Background: Asian HIV epidemics are concentrated among particular behavioural groups, but large variations exist in epidemic types, timing, and geographical spread between countries and within countries, especially in China. We aimed to understand the complexity of HIV epidemics in China by systematically analysing prevalence trends by data source, region, population group, and time period.
Methods: We collected HIV prevalence data from official national sentinel surveillance sites at the provincial level from Jan 1, 1995, to Dec 31, 2010. We also searched PubMed, VIP Chinese Journal Database (VIP), China National Knowledge Infrastructure, and Wanfang Data from Jan 1, 1990, to Dec 31, 2012, for independent studies of HIV prevalence. We integrated both sets of data, and used an intraclass correlation coefficient test to assess the similarity of geographical pattern of HIV disease burden across 31 Chinese provinces in 2010. We investigated prevalence trends (and 95% CIs) to infer corresponding incidence by region, population group, and year.
Findings: Of 6850 articles identified by the search strategy, 821 studies (384,583 drug users, 52,356 injecting drug users, 186,288 female sex workers, and 87,834 men who have sex with men) met the inclusion criteria. Official surveillance data and findings from independent studies showed a very similar geographical distribution and magnitude of HIV epidemics across China. We noted that HIV epidemics among injecting drug users are decreasing in all regions outside southwest China and have stabilised at a high level in northwest China. Compared with injecting drug users, HIV prevalence in female sex workers is much lower and has stabilised at low levels in all regions except in the southwest. In 2010, national HIV prevalence was 9·08% (95% CI 8·04-10·52) in injecting drug users and 0·36% (0·12-0·71) in female sex workers, whereas incidence in both populations stabilised at rates of 0·57 (0·43-0·72) and 0·02 (0·01-0·04) per 100 person-years, respectively. By comparison, HIV prevalence in men who have sex with men increased from 1·77% (1·26-2·57) in 2000, to 5·98% (4·43-8·18) in 2010, with a national incidence of 0·98 (0·70-1·25) per 100 person-years in 2010. We recorded strong associations between HIV prevalence among at-risk populations in each province, supporting the existence of overlap in risk behaviours and mixing among these populations.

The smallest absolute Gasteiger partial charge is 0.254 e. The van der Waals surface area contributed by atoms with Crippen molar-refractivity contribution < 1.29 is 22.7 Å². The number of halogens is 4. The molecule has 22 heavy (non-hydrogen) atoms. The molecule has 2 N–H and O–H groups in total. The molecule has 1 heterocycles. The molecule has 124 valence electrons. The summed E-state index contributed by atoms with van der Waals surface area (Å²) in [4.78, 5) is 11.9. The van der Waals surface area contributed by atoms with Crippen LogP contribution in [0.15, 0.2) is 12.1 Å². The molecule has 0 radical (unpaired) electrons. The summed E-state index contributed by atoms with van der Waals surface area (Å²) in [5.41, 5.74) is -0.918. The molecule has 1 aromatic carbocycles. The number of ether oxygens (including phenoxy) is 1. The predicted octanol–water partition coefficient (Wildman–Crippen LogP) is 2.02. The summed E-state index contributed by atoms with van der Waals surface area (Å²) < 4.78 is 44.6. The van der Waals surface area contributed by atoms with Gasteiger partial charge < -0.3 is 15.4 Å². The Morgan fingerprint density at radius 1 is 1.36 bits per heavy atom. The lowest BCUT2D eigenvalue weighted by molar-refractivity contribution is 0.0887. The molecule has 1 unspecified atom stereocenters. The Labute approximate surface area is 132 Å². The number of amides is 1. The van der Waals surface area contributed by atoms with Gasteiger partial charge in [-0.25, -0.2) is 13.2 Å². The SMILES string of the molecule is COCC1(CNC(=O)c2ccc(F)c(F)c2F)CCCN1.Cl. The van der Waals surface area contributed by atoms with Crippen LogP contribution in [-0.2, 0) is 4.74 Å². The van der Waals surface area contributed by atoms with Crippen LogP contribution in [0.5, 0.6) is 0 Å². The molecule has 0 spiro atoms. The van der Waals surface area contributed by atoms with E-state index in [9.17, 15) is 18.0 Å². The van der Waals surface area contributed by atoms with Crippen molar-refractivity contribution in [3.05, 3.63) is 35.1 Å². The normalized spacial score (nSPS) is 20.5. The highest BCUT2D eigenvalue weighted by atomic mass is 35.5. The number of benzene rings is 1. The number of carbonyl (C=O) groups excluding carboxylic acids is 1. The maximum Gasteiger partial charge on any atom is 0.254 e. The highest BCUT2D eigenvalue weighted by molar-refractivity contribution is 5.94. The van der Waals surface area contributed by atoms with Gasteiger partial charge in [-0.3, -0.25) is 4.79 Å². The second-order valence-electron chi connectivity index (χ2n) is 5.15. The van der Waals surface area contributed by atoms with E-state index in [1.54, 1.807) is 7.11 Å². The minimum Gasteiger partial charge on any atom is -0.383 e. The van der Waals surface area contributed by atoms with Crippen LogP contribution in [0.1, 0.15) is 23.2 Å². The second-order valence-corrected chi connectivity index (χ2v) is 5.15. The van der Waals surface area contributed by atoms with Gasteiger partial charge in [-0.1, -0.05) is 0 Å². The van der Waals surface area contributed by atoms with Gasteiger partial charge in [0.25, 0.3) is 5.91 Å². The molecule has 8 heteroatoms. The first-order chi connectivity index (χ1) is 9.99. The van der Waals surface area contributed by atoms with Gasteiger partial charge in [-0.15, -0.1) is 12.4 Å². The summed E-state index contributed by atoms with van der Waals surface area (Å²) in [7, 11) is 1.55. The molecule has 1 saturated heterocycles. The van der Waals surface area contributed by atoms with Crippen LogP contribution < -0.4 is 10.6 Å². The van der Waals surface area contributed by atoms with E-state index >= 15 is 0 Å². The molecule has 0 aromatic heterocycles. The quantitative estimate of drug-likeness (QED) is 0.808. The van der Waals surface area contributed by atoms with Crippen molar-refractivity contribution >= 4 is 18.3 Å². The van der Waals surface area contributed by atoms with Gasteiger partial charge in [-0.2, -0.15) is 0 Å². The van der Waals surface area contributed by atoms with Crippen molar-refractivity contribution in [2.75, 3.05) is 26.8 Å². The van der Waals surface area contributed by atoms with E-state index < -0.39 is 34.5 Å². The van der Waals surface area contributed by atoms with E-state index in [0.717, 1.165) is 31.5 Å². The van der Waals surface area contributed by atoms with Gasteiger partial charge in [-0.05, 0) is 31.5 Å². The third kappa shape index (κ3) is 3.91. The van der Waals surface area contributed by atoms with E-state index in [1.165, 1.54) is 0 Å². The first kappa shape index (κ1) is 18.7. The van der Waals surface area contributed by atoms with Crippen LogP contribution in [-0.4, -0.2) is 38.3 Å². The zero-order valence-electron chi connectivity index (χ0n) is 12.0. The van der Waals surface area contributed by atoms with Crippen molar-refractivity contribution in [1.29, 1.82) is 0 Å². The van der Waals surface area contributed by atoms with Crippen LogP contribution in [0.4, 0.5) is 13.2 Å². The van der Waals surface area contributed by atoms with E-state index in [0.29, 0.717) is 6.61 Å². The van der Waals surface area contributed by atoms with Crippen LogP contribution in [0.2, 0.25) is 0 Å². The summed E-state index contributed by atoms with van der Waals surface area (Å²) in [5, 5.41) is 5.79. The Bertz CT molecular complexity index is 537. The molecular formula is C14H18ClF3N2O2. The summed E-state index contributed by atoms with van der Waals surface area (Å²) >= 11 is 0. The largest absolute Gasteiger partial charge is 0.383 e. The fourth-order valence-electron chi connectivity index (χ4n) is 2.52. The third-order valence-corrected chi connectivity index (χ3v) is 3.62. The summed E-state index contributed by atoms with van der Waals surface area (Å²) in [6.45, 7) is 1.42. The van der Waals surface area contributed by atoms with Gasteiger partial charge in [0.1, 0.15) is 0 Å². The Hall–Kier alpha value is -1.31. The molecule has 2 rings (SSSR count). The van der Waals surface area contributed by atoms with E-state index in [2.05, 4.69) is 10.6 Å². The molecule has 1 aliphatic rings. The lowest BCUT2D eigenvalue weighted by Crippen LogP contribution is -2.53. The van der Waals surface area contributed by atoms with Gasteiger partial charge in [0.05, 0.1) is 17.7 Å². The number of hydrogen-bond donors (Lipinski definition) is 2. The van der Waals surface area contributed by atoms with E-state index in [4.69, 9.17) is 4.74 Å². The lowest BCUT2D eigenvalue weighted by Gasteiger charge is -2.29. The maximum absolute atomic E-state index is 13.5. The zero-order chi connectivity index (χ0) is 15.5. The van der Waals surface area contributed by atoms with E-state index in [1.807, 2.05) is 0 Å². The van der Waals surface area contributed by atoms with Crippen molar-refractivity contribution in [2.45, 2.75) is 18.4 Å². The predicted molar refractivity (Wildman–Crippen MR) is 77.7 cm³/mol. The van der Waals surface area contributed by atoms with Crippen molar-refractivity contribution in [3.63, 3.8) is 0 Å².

Interpretation: HIV epidemics in China remain concentrated in injecting drug users, female sex workers, and men who have sex with men. HIV prevalence is especially high in southwest China. Sex between men has clearly become the main route of HIV transmission.
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